A Shoe for Your Foot; Urinetown: The Musical | On the Boards | Indy Week

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A Shoe for Your Foot; Urinetown: The Musical

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A Shoe for Your Foot
Paperhand Puppet Intervention
Through Sept. 3 at UNC-CH's Forest Theatre, Sept. 7-8 at N.C. Museum of Art

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Paperhand Puppet Intervention's newest show, A Shoe for Your Foot, upholds the group's idealistic and creative vision by seeking simplicity in an otherwise chaotic and complex world. In the program notes, co-creator Donovan Zimmerman writes, "The beauty of the everyday is illustrated, simply, in an old shoe."

Ironically, this alliance with simplicity creates something of a void that is usually filled with Paperhand Puppet's dazzle and splendor. Still, A Shoe for Your Foot is more cohesive than their 2005 show (which was revived in Raleigh last spring), The Garden of the Wild, because Paperhand simplified: The new show revolves around a few basic color schemes, with a message that was introduced at the beginning and concluded nicely at the end. Garden, on the other hand, was a smorgasbord of puppetry with myriad colors and motivations that did not necessarily make sense next to one another, and the theme was not really clarified until the end, making it feel like an afterthought.

However, the simplicity of A Shoe for Your Foot—while almost successfully portrayed as a choice in line with the show's theme—comes at a price. There are fewer puppets, less color and less movement. Although this show has only four noteworthy puppets, the few displayed in Shoe are up to par (Paperhand is undeniably talented at its craft), including an impressive white and silver owl, a majestic moose and a heron. There are also ram-people farmers who lead a great bull around the show. A gigantic Mother Earth puppet seen at the end of the show is equally impressive, enveloping everything on stage in the great expanse of her embrace.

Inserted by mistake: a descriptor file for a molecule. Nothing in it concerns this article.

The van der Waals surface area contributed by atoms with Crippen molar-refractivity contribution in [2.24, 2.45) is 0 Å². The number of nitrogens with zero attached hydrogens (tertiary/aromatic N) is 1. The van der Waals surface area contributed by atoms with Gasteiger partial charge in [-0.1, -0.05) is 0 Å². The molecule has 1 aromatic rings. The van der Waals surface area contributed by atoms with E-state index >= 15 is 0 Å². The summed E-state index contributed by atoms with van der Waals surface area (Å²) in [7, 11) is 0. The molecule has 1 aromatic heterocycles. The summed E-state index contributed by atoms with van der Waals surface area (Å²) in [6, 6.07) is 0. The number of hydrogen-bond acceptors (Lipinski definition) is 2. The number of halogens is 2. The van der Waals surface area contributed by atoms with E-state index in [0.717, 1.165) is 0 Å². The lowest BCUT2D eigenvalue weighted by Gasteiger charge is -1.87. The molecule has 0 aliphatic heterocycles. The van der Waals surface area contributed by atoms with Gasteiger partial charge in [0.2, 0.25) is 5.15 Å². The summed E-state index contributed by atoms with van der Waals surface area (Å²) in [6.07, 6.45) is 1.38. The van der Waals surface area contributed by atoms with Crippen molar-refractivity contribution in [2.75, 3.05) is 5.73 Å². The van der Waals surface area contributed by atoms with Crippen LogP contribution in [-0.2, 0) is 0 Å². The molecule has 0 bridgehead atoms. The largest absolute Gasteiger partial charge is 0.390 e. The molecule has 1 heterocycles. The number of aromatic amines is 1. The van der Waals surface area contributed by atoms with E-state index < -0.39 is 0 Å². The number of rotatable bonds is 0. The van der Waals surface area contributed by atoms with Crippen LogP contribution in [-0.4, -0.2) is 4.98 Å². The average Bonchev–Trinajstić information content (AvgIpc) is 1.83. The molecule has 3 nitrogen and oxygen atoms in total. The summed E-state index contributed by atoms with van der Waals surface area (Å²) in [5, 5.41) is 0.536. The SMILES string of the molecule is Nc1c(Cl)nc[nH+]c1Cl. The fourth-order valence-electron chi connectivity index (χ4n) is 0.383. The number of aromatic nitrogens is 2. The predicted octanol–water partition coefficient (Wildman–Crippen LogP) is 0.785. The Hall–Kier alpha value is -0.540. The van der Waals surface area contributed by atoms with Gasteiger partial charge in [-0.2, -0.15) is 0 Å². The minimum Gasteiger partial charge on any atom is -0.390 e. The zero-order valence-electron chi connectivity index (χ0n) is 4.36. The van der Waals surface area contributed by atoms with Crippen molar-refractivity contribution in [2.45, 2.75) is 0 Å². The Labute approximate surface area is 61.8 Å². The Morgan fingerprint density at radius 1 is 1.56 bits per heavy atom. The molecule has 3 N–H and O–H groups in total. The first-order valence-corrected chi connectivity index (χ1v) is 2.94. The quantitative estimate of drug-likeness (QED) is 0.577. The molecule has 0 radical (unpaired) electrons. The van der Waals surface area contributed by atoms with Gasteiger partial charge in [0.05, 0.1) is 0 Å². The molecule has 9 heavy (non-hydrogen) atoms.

A Shoe for Your Foot was filled with waiting, watching and anticipating. One striking sequence concerns a colony of box-headed business people who mimic each other and collectively invent the act of building. However, the initial originality shrivels toward the end of the scene when one box-man opens a box from which a daisy grows. Unsurprisingly, the box man discards his box-head and square business clothes, thus becoming a "real" human. From this point, the scene is no longer fun to watch, as all the box people become human and frolic about the stage with an almost obnoxious level of gaiety.

On the other hand, A Shoe for Your Foot offers plenty to get excited about: well-crafted puppets, a humble message, kaleidoscopic live music and Paperhand's everlasting effervescence. One leaves Shoe wishing for this show's cohesive message and themes to be combined with the dazzling splendor of their 2005 show.


Urinetown: The Musical
Raleigh Little Theatre
Through Aug. 26

The crowning achievement of Raleigh Little Theatre's production of Urinetown: The Musical is its unflagging playfulness. Filled with satirical dialogue, Urinetown's cleverness is a part of its fun. Set in a Gotham-esque town sometime after a fictional period known as "The Stink Years," the musical comedy created by Greg Kotis and Mark Hollmann offers audiences a poignant message using green topics and hilariously bleak realism. When faced with problems of limited resources, the ever-needy townspeople are forced by the greedy entrepreneurs at Urine Good Company to pay a fee for the essential act of peeing.

In addition to the inherent playfulness of the original script, Raleigh Little Theatre does a grand job of contributing its own subtle tricks and constant enthusiasm. When the rebellious townspeople don armbands and stand off against the greedy company, Urinetown's precocious ragamuffin Little Sally (Melissa Patterson) puts an armband on her stuffed rabbit doll and holds him high above the crowd in a righteous pose to face down the bad guys. The cast's vivacity reveals itself through their catchy dance numbers and hilarious subtleties—at one point Cherryholmes mimics a bull, charging the file folders in the hands of his employees, who are equally entertaining as they agilely prance in and out of the office.

The cast also does a nimble job with Urinetown's fetching and diverse musical score, the highlights of which were Rob Jenkins' "Cop Song" and Zach Morris' gospel-flecked tune "Run, Freedom, Run!"—both performers exhibited strong vocal talents and considerable pluck when faced with difficult compositions. A musical comedy presented by an enthusiastic cast, Urinetown is one you won't want to miss.

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